We all have those co-workers who seem to do nothing but complain, and often, our inclination is to stay as far away from them as possible. As a manager, however, you probably have no choice but to interact with those constant moaners, but chances are, you still aim to keep your distance to the extent that you can.
But here's a good reason to pay more attention to your resident complainers: Sometimes, feelings of dissatisfaction can lead to action and creativity. And while you certainly don't want to encourage misery among your employees, those unhappy folks could end up being a hidden asset.
When frustration drives creativity
Frustration is defined as a feeling of being annoyed or upset, particularly in the context of not being able to change or achieve something. Employees who feel frustrated, therefore, may be more inclined to come up with ways to change internal systems, processes, or policies to improve the situation at hand or simply shake things up. And that's often a good thing.
Therefore, if you have employees who seem overwhelmingly unhappy, it pays to explore the reasons why and encourage them to come up with solutions to the issues plaguing them. For example, if there's someone on your team who constantly complains about a slow-loading internal database, you might advise that person to collaborate with an IT person and come up with an improvement. Suddenly, that employee is empowered to channel his or her frustration into new ideas.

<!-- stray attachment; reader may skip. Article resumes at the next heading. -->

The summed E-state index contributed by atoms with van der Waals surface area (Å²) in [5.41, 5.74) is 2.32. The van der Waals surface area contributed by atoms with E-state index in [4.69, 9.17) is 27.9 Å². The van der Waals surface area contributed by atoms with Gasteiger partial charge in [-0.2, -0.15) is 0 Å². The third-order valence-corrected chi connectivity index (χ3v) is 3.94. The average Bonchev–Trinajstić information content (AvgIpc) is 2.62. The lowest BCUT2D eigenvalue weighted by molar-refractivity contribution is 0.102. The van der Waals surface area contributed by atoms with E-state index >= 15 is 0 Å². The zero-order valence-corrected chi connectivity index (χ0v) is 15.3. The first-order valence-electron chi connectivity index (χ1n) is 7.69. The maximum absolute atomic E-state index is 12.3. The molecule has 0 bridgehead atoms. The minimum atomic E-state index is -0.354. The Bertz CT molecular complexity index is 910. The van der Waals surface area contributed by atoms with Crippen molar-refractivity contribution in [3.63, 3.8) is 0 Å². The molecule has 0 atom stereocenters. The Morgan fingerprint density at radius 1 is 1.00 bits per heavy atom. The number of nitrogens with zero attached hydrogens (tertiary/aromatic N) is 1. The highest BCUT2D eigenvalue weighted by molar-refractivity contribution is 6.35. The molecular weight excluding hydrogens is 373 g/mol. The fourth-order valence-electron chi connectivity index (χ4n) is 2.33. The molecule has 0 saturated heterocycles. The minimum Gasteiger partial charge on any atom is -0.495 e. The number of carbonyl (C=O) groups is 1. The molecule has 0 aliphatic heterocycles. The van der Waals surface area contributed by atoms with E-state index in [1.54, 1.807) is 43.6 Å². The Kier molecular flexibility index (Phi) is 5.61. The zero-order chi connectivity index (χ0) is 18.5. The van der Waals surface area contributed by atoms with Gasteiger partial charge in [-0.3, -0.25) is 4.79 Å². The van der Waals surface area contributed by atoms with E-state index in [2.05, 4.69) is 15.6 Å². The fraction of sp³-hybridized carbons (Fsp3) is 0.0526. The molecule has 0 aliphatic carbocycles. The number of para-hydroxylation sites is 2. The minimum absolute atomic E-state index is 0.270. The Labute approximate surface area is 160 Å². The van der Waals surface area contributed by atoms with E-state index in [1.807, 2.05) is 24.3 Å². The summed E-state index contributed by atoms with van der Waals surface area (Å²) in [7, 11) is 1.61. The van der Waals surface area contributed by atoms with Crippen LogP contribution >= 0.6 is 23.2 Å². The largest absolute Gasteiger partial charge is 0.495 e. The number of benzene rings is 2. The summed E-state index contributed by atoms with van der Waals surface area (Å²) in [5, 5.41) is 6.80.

Another thing to keep in mind is that the people on your team who complain the most might do so because they care about their success and take it to heart when things don't go as planned. Workers who don't care about their jobs as much, on the other hand, might more easily let things roll off their backs.
Of course, this isn't to say that a content employee isn't a motivated one. Rather, you may be surprised at how driven some of your most disgruntled workers actually are, and that's something you can use to your advantage.
Getting to the root of the problem
Clearly, your goal as a manager shouldn't be to have a bunch of frustrated workers on your team. You want a group of workers who are content in their roles because if they aren't, they're more likely to jump ship. But if you do have employees who seem miserable, or who are outwardly vocal about their day-to-day displeasure, you might as well capitalize on those workers and put their energy to good use.
The next time an employee of yours gripes about something at work, empower him or her to change it. Better yet, challenge that person to come up with a plan to do things differently so that he or she is inspired to impress. You may be surprised at the bright ideas that come to fruition as a result.
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